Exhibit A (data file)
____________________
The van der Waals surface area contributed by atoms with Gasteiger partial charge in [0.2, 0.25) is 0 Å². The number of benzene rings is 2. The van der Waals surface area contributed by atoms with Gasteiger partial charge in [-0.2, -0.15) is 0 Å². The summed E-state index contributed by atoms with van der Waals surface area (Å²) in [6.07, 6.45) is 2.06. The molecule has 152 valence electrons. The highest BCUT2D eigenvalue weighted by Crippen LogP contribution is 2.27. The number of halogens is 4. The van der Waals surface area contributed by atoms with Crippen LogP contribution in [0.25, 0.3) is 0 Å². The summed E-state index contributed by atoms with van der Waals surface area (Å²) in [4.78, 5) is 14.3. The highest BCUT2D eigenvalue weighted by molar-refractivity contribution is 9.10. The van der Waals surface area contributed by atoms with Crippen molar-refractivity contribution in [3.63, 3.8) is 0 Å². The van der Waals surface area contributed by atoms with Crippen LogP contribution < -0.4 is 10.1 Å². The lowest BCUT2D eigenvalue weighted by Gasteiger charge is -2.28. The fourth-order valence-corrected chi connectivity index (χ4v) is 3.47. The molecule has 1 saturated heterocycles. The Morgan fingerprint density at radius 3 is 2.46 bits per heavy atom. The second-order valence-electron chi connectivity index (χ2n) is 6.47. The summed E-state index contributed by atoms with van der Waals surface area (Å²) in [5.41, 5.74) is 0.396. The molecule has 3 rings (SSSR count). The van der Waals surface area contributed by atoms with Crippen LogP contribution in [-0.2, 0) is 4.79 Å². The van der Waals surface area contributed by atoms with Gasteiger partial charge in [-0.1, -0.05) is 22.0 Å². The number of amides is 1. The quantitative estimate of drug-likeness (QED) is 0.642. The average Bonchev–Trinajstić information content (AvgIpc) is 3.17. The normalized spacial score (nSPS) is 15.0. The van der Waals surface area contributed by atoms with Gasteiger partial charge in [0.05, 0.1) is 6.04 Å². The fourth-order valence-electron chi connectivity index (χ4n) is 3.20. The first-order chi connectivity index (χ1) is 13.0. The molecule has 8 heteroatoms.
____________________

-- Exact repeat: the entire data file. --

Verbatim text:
The van der Waals surface area contributed by atoms with Gasteiger partial charge in [0.2, 0.25) is 0 Å². The number of benzene rings is 2. The van der Waals surface area contributed by atoms with Gasteiger partial charge in [-0.2, -0.15) is 0 Å². The summed E-state index contributed by atoms with van der Waals surface area (Å²) in [6.07, 6.45) is 2.06. The molecule has 152 valence electrons. The highest BCUT2D eigenvalue weighted by Crippen LogP contribution is 2.27. The number of halogens is 4. The van der Waals surface area contributed by atoms with Crippen LogP contribution in [0.25, 0.3) is 0 Å². The summed E-state index contributed by atoms with van der Waals surface area (Å²) in [4.78, 5) is 14.3. The highest BCUT2D eigenvalue weighted by molar-refractivity contribution is 9.10. The van der Waals surface area contributed by atoms with Crippen molar-refractivity contribution in [3.63, 3.8) is 0 Å². The van der Waals surface area contributed by atoms with Crippen LogP contribution < -0.4 is 10.1 Å². The lowest BCUT2D eigenvalue weighted by Gasteiger charge is -2.28. The fourth-order valence-corrected chi connectivity index (χ4v) is 3.47. The molecule has 1 saturated heterocycles. The Morgan fingerprint density at radius 3 is 2.46 bits per heavy atom. The second-order valence-electron chi connectivity index (χ2n) is 6.47. The summed E-state index contributed by atoms with van der Waals surface area (Å²) in [5.41, 5.74) is 0.396. The molecule has 3 rings (SSSR count). The van der Waals surface area contributed by atoms with Crippen LogP contribution in [-0.2, 0) is 4.79 Å². The van der Waals surface area contributed by atoms with Gasteiger partial charge in [-0.1, -0.05) is 22.0 Å². The number of amides is 1. The quantitative estimate of drug-likeness (QED) is 0.642. The average Bonchev–Trinajstić information content (AvgIpc) is 3.17. The normalized spacial score (nSPS) is 15.0. The van der Waals surface area contributed by atoms with Gasteiger partial charge in [0.05, 0.1) is 6.04 Å². The fourth-order valence-electron chi connectivity index (χ4n) is 3.20. The first-order chi connectivity index (χ1) is 13.0. The molecule has 8 heteroatoms.